Glühwein (Hot Spiced Wine) Christmas Baking with SusieJ

Measurements [metric]

For each 750 ml (3 cups) of wine

  • 1 stick cinnamon
  • 6 whole cloves
  • Rind of half a lemon
  • 2 Tbs sugar
  • 1 cardamon pod (optional)
  • One of: (optional)
    • rum
    • brandy
    • vodka
    • schnapps

Use cheap wine. Not that cheap, but still cheap, Carlo Rossi or Livingstone will do fine, but will need more sugar. The amount of sugar is inversely proportional to the cheapness of the wine.

Break cinnamon sticks into three or four pieces. Remove rind from lemon in large pieces or one long piece,

In saucepot over medium-low heat, combine wine, spices and 2 Tbs. sugar. Heat 1/2 to 1 hour, covered, and do not allow to boil. Longer heating brings out a warmer, more cinnamon flavor. Taste and adjust sugar. Serve, adding a shot of rum or schnapps if desired. If you do add schnapps, be careful not to inhale while drinking the Wein; you'll choke on the alchohol fumes (I learned this the hard way).

Remove spices and rind; reduce heat to low and cover if not all Wein is served.

One of the first signs of fall in Germany are the open air market stalls serving hot spiced wine. For an American, it's a bit shocking to see alcohol sold on the street and drunk openly! Glühwein is particularly popular at a Weihnachtsmarkt (Christmas market). The markets open in mid-December and sell ornaments, adventcalendars, springerle molds and other Christmas items. Every city and town has a Weinachtsmarkt; the Stuttgart Markt is open every evening, but a smaller city like Nürtingen has a Markt only on weekends and long Thursdays.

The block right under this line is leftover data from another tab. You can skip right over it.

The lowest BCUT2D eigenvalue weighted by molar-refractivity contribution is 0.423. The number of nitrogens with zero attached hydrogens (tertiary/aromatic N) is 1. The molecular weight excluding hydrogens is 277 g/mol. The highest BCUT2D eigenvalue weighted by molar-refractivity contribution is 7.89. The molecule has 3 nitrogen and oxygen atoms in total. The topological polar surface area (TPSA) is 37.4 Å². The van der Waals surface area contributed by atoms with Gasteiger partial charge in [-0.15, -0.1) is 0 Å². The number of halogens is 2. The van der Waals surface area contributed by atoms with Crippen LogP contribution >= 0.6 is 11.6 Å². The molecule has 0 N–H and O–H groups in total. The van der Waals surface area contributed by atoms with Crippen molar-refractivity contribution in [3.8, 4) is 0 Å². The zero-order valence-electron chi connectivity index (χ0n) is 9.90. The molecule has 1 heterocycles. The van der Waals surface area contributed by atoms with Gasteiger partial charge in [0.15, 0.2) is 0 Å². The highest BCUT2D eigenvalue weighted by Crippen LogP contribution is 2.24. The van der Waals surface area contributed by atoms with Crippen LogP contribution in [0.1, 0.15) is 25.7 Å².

Many European traditions include hot spiced wine. Substitute orange rind for the lemon to make English mulled claret. Swedish glogg is a more complex recipe, but begins with a base of red wine and spices.

German specialty stores offer "tea bags" of spices under the brand name Glühfix. Most modern Germans use Glühfix at home (and when selling in the Markt).